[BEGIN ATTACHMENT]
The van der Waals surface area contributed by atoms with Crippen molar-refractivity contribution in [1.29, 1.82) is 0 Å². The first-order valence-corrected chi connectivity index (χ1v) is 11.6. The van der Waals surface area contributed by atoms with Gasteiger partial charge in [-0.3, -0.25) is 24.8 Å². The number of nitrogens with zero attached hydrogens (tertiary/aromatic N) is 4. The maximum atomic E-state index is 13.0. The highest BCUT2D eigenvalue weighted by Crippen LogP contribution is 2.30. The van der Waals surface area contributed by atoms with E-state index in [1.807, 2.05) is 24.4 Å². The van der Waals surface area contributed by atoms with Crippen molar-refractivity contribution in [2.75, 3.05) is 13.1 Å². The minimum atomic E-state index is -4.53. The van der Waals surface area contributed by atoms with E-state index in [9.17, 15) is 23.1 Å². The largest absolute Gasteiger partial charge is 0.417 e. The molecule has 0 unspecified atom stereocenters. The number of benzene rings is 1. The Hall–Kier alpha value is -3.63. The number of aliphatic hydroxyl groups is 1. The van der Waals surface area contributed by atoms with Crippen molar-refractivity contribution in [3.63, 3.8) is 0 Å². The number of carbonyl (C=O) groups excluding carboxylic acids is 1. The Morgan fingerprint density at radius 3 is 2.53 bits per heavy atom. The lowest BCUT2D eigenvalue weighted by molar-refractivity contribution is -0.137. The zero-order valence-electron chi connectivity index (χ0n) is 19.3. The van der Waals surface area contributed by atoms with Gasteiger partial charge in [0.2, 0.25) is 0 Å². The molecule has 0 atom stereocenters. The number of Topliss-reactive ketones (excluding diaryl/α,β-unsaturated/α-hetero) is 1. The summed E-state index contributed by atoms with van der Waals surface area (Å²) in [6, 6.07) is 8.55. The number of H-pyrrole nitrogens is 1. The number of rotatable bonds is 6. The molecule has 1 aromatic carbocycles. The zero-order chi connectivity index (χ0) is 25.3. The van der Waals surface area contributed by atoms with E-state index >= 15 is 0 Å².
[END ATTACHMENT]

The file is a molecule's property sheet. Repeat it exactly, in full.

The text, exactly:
The van der Waals surface area contributed by atoms with Crippen molar-refractivity contribution in [1.29, 1.82) is 0 Å². The first-order valence-corrected chi connectivity index (χ1v) is 11.6. The van der Waals surface area contributed by atoms with Gasteiger partial charge in [-0.3, -0.25) is 24.8 Å². The number of nitrogens with zero attached hydrogens (tertiary/aromatic N) is 4. The maximum atomic E-state index is 13.0. The highest BCUT2D eigenvalue weighted by Crippen LogP contribution is 2.30. The van der Waals surface area contributed by atoms with E-state index in [1.807, 2.05) is 24.4 Å². The van der Waals surface area contributed by atoms with Crippen molar-refractivity contribution in [2.75, 3.05) is 13.1 Å². The minimum atomic E-state index is -4.53. The van der Waals surface area contributed by atoms with E-state index in [9.17, 15) is 23.1 Å². The largest absolute Gasteiger partial charge is 0.417 e. The molecule has 0 unspecified atom stereocenters. The number of benzene rings is 1. The Hall–Kier alpha value is -3.63. The number of aliphatic hydroxyl groups is 1. The van der Waals surface area contributed by atoms with Crippen molar-refractivity contribution in [3.63, 3.8) is 0 Å². The number of carbonyl (C=O) groups excluding carboxylic acids is 1. The Morgan fingerprint density at radius 3 is 2.53 bits per heavy atom. The lowest BCUT2D eigenvalue weighted by molar-refractivity contribution is -0.137. The zero-order valence-electron chi connectivity index (χ0n) is 19.3. The van der Waals surface area contributed by atoms with Gasteiger partial charge in [0.2, 0.25) is 0 Å². The molecule has 0 atom stereocenters. The number of Topliss-reactive ketones (excluding diaryl/α,β-unsaturated/α-hetero) is 1. The summed E-state index contributed by atoms with van der Waals surface area (Å²) in [6, 6.07) is 8.55. The number of H-pyrrole nitrogens is 1. The number of rotatable bonds is 6. The molecule has 1 aromatic carbocycles. The zero-order chi connectivity index (χ0) is 25.3. The van der Waals surface area contributed by atoms with E-state index >= 15 is 0 Å².